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(This is a carry on from my previous question about Oxygen pooling)

I am creating a world that is made up of Oxygen - in deep caves/sink holes, and Hydrogen/Helium (possibly Methane) in the higher levels.

I would like my characters to be able to visually see the different gasses as they travel the world, through the use of goggles or a helmet.

I know we can distinguish the atmosphere and makeup of different planets by the colour. But isn't that usually based on the colour of the surface? As in - what the gas has done to the surface is what we are looking at, rather than the gas itself?

Oxygen, Helium and Hydrogen all have different absorption wavelengths in nm. e.g.

Hydrogen 433, 486, 656

Helium 447, 502, 587, 668

Oxygen 464 to 467, 559, 626, 760

Does this mean (theoretically) that you could create a filter (helmet/goggles) that could be tuned to these specific spectrum's so you could "see" the different gasses on planets?

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closed as off-topic by Vincent, Frostfyre, Erik, ArtOfCode, newton1212 Jun 17 '15 at 12:41

This question appears to be off-topic. The users who voted to close gave this specific reason:

  • "This question does not appear to be about worldbuilding, within the scope defined in the help center." – Vincent, Frostfyre, Erik, ArtOfCode, newton1212
If this question can be reworded to fit the rules in the help center, please edit the question.

  • $\begingroup$ Well, if you used a proper frequency laser, but I don't think that is what you had in mind. $\endgroup$ – Jimmy360 Jun 17 '15 at 2:39
  • $\begingroup$ Thanks @Jimmy360 do you think that would work if you looked through a frequency laser? e.g. if the laser was bounced back and forth across/inside the viewport of a helmet? $\endgroup$ – JimDiGriz Jun 17 '15 at 2:44
  • $\begingroup$ No, it would have to hit the gas. $\endgroup$ – Jimmy360 Jun 17 '15 at 2:44
  • $\begingroup$ Consider rephrasing the question. I believe technically this is off-topic as currently worded but the spirit of the question falls into the realm of the board. "What color would I see on a planet with XYZ atmosphere?" "Could I make goggles to distinguish the different gasses in an atmosphere?" etc. $\endgroup$ – Jim2B Jun 17 '15 at 4:06
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    $\begingroup$ FLIR makes a camera that can identify gasses. It could easily be incorporated in to a pair of goggles through the power of scifi magic- $\endgroup$ – Magic-Mouse Jun 17 '15 at 6:26
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With some effort, yes.

This wouldn't be a filter, specifically, but a very sophisticated imaging system. I doubt we have the engineering ability to build such a thing currently, but performing realtime (60 FPS), very high resolution, pixel by pixel spectroscopy different gases could be mapped as different colors on a user's head mounted unit.

However. It wouldn't have atomic resolution, so if you're in something like Earth's atmosphere you'll just see the combination of gases right in front of your face. Making gases opaque is not a great way to view the world.

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  • $\begingroup$ Actually samuel, this is a thing, and it is being produced today. I don't know how much is public but the latest in the tech is pretty impressive. $\endgroup$ – Magic-Mouse Jun 17 '15 at 7:38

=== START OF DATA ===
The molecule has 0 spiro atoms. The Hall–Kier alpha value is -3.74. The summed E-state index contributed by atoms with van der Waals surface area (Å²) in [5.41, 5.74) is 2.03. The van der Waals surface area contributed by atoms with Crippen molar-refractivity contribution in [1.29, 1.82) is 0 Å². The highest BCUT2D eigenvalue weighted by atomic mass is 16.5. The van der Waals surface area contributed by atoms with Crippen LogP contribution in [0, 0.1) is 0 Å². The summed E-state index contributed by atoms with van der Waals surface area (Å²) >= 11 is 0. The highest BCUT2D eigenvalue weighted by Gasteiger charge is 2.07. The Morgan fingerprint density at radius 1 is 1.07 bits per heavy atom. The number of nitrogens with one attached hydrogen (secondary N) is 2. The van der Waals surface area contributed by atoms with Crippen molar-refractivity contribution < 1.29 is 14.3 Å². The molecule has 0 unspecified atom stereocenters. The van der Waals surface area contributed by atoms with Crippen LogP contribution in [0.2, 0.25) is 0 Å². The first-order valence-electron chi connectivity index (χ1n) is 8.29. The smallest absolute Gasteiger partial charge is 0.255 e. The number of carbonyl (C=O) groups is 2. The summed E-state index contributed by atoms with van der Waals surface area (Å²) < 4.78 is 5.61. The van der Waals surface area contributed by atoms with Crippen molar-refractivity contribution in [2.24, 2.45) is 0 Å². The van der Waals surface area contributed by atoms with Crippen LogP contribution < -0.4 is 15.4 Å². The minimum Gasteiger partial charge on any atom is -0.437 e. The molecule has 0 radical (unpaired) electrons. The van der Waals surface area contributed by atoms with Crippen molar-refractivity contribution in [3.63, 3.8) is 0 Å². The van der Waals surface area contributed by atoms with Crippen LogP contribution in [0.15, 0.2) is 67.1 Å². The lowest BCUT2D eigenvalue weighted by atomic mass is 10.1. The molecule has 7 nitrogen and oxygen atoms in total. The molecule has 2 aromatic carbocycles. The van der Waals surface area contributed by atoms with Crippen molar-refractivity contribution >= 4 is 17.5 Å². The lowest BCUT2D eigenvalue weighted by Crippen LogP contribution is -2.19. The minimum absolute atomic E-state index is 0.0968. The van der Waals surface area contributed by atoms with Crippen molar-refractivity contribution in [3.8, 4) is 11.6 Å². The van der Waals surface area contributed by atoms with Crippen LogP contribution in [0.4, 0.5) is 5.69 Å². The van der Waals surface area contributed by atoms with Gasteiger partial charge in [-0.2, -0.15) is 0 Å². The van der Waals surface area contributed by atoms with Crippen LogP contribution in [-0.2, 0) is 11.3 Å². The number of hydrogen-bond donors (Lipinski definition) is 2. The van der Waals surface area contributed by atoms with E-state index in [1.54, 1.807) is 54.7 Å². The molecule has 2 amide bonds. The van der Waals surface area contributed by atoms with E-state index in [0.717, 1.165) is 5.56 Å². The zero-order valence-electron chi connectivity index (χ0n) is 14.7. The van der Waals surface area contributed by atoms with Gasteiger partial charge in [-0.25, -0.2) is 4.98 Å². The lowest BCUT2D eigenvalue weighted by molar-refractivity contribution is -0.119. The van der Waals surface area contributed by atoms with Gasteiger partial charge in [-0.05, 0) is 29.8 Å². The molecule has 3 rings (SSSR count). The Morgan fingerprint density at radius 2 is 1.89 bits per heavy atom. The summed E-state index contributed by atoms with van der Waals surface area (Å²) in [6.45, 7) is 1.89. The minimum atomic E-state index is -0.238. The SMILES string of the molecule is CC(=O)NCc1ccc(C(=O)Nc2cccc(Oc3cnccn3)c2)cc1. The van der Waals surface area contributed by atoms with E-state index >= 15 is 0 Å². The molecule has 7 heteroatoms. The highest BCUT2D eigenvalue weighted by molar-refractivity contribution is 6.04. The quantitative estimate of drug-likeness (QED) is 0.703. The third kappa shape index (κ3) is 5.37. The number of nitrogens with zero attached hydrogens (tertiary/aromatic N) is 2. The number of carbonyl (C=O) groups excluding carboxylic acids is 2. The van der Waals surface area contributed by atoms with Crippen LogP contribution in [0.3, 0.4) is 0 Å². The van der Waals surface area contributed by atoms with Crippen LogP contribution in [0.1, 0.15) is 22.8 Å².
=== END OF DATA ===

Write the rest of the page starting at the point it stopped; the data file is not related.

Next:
• $\begingroup$ @Magic-Mouse Sorry I know it's used in space and for photos. I mean making a video version that processes in real time and is head mounted. That's hard. $\endgroup$ – Samuel Jun 17 '15 at 14:28
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Plausible. Look up the spectra of those gasses, as used by space probes. A sense could hace a tuned peak to be sensitive to oxygen. This might be separate from the normal visual sense, with distinct organs that have directionality but no resolution, like a pit viper does with IR. I expect it would need to be in the UV range.

The different absorbsion peaks you mention are complicated by the fact that gas is almost completely clear in visible range, so how can you tell if the air is darker?

You could handwave a differential brightness between the peak and adjecent frequency that is sensitive to very low levels. Maybe you can only see it if sighting the sun through it.

If you are looking for oxygen seeps, perhaps they use smell to detect higher than ambient concentration and gradient, to locate the source.

Also, you could detect all the other stuff that goes with the microbiome. Think about the abyssal plane: if you could not detect the hydrogen sulfide directly, you will still notice the dense fauna growing around it: enter image description here

Another idea follows from the deep sea vent analogue: the hydrogen sulfide is emitted through vents at very high temperature. Certain shrimp at the vents can sense the IR, which finds the vents which just happen to emit the gas of interest. You will have a complete package of geological effects that go with the phenomenon of oxygen seeps.

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  • $\begingroup$ Thanks @JDługosz - this is all great stuff. I like the idea of the creature being able to smell the difference. Didn't consider that. $\endgroup$ – JimDiGriz Jun 17 '15 at 22:11

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